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Cite this page: Hill, M.A. (2020, August 7) Embryology Amniocentesis. Retrieved from



Jummaat F, Ahmad S & Mohamed Ismail NA. (2019). 5-Year review on amniocentesis and its maternal fetal complications. Horm Mol Biol Clin Investig , 40, . PMID: 31539354 DOI.

5-Year review on amniocentesis and its maternal fetal complications.

Abstract Background Amniocentesis is a well-known invasive procedure which is commonly carried out in the second trimester. The indication for amniocentesis varies throughout countries and centers. Despite providing significant prenatal diagnosis; many maternal and fetal complications have been reported from previous studies. Materials and methods This retrospective study aimed to determine the maternal and fetal complications following amniocentesis. This study involved all patients who underwent amniocentesis from January 2012 until June 2017 in a tertiary centre. Maternal age, parity, premorbid medical conditions, amniocentesis indications, gestational age during amniocentesis, karyotyping results, complications during and post procedure and the fetal outcomes were reviewed and analyzed. Results One hundred and fourteen patients' medical records were reviewed and the majority of patients (50.9%) ranged in age from age 30 to 39 years old with mean age of 34.29 years. Amniocentesis was performed during the second trimester in the majority of patients (71.1%). The indications for amniocentesis in this study were polyhydramnios (7.9%), advanced maternal age (9.6%), risk of Down's syndrome (31.6%), increased risk of Patau syndrome (6.1%), increased risk of Edward's syndrome (4.4%) and abnormal fetal ultrasonography (70.2%). Cytogenetics results of amniocentesis were normal in 82 patients (71.9%). The majority of patients (86.0%) had no complications. Two patients (12.5%) had intrauterine death presumed to be procedural related. Conclusion This 5-year retrospective study on amniocentesis procedure showed that the majority of amniocentesis were safe as 86.0% of the patients were free from any complications. Anticipating its complication is important as there is always a risk even though it is a safe procedure in general. KEYWORDS: amniocentesis; complication; invasive procedure; karyotyping PMID: 31539354 DOI: 10.1515/hmbci-2019-0006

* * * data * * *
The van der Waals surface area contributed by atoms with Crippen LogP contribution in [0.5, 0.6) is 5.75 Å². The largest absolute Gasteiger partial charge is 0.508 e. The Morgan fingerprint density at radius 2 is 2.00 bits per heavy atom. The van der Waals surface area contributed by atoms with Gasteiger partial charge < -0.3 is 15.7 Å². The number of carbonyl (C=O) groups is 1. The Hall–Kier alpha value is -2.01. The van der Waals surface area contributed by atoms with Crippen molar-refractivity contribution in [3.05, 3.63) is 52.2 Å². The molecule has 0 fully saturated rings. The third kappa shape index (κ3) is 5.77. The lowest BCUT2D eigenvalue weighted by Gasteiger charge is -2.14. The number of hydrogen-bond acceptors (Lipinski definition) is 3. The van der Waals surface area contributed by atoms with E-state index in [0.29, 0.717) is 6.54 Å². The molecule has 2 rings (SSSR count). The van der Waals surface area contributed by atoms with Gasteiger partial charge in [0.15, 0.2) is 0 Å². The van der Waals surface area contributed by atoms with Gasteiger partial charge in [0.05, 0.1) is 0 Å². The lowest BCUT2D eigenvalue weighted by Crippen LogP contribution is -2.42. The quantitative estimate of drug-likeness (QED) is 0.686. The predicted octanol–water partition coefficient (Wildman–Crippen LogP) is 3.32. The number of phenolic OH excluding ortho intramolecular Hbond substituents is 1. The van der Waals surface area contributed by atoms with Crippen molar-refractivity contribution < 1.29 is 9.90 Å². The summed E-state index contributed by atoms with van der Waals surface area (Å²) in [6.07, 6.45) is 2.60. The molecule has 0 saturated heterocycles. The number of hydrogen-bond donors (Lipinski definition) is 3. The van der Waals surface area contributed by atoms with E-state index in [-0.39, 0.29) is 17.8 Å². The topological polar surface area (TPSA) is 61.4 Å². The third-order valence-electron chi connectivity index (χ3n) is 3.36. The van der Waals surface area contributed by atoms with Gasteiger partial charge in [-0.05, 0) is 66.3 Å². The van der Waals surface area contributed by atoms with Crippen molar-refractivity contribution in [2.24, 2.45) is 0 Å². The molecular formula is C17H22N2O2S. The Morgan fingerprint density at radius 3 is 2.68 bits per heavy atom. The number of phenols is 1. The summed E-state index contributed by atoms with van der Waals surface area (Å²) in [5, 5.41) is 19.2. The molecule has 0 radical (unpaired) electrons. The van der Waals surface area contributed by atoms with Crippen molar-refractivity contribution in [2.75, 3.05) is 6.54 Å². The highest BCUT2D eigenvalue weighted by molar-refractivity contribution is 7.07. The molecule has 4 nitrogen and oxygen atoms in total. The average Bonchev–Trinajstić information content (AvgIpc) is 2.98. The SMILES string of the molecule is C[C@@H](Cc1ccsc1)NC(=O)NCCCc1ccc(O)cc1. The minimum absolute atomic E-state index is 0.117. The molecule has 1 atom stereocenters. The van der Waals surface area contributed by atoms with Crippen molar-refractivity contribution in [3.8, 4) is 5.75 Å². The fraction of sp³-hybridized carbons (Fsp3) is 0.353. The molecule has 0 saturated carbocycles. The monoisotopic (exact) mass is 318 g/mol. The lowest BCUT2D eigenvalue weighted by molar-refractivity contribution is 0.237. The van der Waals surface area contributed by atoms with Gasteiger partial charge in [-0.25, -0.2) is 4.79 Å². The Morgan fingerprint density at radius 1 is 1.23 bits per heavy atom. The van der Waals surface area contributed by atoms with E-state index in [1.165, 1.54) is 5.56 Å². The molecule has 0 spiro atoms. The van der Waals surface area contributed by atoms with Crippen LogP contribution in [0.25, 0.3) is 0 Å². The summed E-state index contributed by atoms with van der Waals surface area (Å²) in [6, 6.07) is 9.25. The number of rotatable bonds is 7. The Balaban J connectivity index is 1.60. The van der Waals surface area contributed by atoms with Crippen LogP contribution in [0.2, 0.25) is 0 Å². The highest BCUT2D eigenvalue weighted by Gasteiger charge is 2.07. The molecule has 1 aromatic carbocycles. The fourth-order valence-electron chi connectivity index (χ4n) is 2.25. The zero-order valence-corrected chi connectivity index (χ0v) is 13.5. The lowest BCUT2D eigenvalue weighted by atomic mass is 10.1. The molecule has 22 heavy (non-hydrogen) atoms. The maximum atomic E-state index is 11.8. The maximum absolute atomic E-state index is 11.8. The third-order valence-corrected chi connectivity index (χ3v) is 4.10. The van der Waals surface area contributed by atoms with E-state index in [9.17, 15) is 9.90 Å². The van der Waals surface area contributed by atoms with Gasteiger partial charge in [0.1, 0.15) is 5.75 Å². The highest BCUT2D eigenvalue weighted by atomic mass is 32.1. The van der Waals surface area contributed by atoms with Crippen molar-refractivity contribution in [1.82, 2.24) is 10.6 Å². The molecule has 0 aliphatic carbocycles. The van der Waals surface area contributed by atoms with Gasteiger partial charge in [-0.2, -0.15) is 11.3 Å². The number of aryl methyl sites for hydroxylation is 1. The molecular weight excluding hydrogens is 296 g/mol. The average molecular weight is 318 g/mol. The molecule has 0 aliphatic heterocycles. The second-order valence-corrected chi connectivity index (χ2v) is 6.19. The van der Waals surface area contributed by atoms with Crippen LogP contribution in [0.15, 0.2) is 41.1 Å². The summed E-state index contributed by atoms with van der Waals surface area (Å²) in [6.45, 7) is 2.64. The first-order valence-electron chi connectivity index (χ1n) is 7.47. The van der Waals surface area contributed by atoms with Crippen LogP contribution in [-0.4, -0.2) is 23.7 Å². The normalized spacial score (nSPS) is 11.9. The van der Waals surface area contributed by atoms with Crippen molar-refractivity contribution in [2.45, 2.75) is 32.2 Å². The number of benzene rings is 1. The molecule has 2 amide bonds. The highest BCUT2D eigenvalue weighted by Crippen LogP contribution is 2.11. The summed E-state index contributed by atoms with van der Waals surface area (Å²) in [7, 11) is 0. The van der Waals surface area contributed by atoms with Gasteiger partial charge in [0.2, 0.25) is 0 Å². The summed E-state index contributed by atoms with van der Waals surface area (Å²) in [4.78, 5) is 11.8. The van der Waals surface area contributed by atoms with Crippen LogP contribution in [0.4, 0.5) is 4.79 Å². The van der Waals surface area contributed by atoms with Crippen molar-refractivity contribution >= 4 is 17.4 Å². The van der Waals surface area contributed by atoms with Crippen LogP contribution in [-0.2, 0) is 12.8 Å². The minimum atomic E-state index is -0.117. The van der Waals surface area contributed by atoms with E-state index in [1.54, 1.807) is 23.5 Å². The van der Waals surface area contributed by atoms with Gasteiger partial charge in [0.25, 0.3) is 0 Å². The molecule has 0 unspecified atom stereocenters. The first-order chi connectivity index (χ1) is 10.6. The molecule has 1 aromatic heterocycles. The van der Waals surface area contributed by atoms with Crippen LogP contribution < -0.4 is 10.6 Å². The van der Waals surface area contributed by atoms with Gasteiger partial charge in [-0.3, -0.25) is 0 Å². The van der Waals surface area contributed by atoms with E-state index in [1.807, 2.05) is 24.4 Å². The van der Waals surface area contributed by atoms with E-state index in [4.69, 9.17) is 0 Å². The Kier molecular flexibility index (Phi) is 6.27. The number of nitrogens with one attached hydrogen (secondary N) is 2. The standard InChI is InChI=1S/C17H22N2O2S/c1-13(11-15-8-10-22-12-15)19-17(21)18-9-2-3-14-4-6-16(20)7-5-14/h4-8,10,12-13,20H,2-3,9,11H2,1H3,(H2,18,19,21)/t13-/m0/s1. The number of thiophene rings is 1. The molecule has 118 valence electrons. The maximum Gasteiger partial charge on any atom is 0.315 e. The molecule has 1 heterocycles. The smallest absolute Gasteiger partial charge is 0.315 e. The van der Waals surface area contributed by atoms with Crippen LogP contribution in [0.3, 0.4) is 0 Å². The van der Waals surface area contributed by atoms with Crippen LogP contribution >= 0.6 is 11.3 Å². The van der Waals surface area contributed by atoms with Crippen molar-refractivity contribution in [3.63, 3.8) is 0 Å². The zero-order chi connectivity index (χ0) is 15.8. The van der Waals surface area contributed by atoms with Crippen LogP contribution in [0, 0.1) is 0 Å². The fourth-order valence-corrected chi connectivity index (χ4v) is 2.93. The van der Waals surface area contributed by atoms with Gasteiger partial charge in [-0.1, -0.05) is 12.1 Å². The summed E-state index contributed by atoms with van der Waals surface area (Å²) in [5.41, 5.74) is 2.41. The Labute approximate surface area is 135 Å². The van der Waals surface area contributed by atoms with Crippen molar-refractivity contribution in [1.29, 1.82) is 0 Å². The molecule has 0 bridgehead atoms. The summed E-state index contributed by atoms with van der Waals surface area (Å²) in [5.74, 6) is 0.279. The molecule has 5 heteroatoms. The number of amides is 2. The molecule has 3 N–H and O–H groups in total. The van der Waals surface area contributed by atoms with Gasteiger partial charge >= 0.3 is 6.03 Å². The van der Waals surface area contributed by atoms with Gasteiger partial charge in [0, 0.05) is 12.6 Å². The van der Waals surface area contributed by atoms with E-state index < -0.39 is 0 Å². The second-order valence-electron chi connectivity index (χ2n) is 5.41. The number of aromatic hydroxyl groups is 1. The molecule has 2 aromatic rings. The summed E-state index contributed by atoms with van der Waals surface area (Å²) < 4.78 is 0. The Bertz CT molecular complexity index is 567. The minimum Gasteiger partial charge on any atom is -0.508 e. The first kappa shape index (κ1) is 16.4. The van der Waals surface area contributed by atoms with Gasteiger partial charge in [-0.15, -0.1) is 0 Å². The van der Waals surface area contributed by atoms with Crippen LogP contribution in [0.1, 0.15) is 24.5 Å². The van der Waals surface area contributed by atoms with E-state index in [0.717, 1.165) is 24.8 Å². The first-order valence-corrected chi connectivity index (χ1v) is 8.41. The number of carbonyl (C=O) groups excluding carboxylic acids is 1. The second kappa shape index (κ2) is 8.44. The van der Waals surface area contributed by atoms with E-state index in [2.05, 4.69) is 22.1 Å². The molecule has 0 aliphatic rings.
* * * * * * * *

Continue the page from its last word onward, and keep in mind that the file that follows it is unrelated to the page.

Prenatally Diagnosed Rare Trisomy 16 Mosaicism in Human Amniotic Fluid Cells in the Second Trimester: A Case Report

Dev Reprod. 2018 Jun;22(2):199-203. doi: 10.12717/DR.2018.22.2.199. Epub 2018 Jun 30.

Kim SR1, Choi EJ1, Kim YJ1, Kim TY2, Lee YJ1.

Abstract Although trisomy 16 is commonly detected in spontaneous abortions and accounts for over 30% of cases of autosomal trisomy detected after spontaneous abortion, trisomy 16 mosaicism is rarely detected by amniocentesis in the second trimester. Here, we report a case of level III trisomy 16 mosaicism (47,XX,+16[8]/46,XX[31]) diagnosed by cytogenetic analysis of independently cultured amniotic fluid cells. The female baby was delivered at full term with low birth weight and intrauterine growth retardation, and interestingly, her karyotype was normal (46,XX). Given the difficulty in predicting the outcomes of fetuses with this mosaicism, it is recommended to inform the possibility of mosaicisms including this trisomy 16 mosaicism during prenatal genetic diagnosis and genetic counseling for parents. KEYWORDS: Amniocentesis; Mosaicism; Prenatal cytogenetic diagnosis; Trisomy 16 PMID: 30023470 PMCID: PMC6048302 DOI: 10.12717/DR.2018.22.2.199

Change in rates of prenatal tests for chromosomal abnormality over a 12-year period in women of advanced maternal age

Obstet Gynecol Sci. 2018 Jul;61(4):453-460. doi: 10.5468/ogs.2018.61.4.453. Epub 2018 Jun 19.

Kim SM1, Kim HH1, Han YJ1, Choi JS1, Ryu HM1, Yang S2, Kim MH1. Author information